However, in building a sensor network for wireless signal we’ve become fascinated by the possibilities that now exist with the explosion in sensors on mobile devices that can measure anything from your location to the atmospheric humidity.  The next generation of mobile devices will extend this to include things like air quality, radiation and 3D vision sensors to name just a few and with 2 billion smartphones now in circulation there is an enormous opportunity to tap into these to build sensor networks at a scale that has not been previously possible.  In addition to growing the OpenSignal sensor network we’ll continue to experiment with WeatherSignal, our sensor network for the weather, and building new networks that tap into entirely new sensors – watch this space!

    We’ll be using the funding primarily for growing the OpenSignal team and are particularly looking for people that like data as much as we do, whether it’s mining datasets for hidden correlations, telling stories with intuitive visualisations or building a scalable pipeline for handling large volumes of data. If that sounds like you then we’d love to hear from you.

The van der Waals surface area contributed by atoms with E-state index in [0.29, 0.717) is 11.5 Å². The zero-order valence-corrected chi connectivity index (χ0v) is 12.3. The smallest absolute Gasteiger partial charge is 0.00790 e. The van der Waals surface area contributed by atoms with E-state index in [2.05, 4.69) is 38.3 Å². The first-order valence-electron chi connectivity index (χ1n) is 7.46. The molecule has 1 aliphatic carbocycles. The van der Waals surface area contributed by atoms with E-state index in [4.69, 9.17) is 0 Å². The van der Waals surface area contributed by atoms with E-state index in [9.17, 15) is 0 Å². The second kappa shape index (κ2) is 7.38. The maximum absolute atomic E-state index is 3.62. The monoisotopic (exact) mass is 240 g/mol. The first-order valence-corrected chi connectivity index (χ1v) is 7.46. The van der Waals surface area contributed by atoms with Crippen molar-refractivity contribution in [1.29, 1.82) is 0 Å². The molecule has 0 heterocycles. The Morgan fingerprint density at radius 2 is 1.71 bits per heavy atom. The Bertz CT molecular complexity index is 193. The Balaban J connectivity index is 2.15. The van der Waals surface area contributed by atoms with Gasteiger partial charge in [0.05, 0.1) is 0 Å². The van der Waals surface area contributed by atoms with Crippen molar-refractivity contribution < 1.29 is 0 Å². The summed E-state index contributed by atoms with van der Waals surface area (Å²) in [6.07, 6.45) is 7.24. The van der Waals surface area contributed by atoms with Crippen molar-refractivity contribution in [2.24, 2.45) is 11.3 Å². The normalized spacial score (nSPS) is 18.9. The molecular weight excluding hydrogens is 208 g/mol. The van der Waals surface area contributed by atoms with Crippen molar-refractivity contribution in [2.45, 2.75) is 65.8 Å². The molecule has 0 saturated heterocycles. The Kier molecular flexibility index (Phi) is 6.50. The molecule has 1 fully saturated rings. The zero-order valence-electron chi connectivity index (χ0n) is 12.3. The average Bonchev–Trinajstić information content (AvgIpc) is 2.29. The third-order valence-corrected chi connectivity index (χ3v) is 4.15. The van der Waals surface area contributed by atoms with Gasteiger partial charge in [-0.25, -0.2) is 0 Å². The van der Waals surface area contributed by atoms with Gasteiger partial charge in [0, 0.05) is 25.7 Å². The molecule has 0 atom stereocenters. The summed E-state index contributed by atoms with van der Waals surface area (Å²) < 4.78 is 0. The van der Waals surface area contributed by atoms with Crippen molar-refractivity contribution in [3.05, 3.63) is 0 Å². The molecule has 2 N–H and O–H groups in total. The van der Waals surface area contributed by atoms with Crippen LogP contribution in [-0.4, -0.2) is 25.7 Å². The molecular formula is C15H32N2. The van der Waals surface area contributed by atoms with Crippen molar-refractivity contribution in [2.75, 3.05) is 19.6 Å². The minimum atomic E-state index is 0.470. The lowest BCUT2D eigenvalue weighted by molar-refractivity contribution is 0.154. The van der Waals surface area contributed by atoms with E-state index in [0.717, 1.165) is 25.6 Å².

Read more on the Qualcomm Ventures website.


    [1] “OfCom Consumer Experience Report 2013”: 9.1.4 Poor coverage and Quality of Service are the two most important factors mobile consumers complain about.

    Posted in Press, Sensors, Team, WeatherSignal | 10 Comments

    OpenSignal for iOS: The Remake

    Last week we released a new version of the OpenSignal app for iOS. This version had been in the works for months, with a complete overhaul of both the design and functionality – to produce something that would better fit the design schematic of iOS7 and bring the app’s functionality up to equivalence with the Android version of OpenSignal.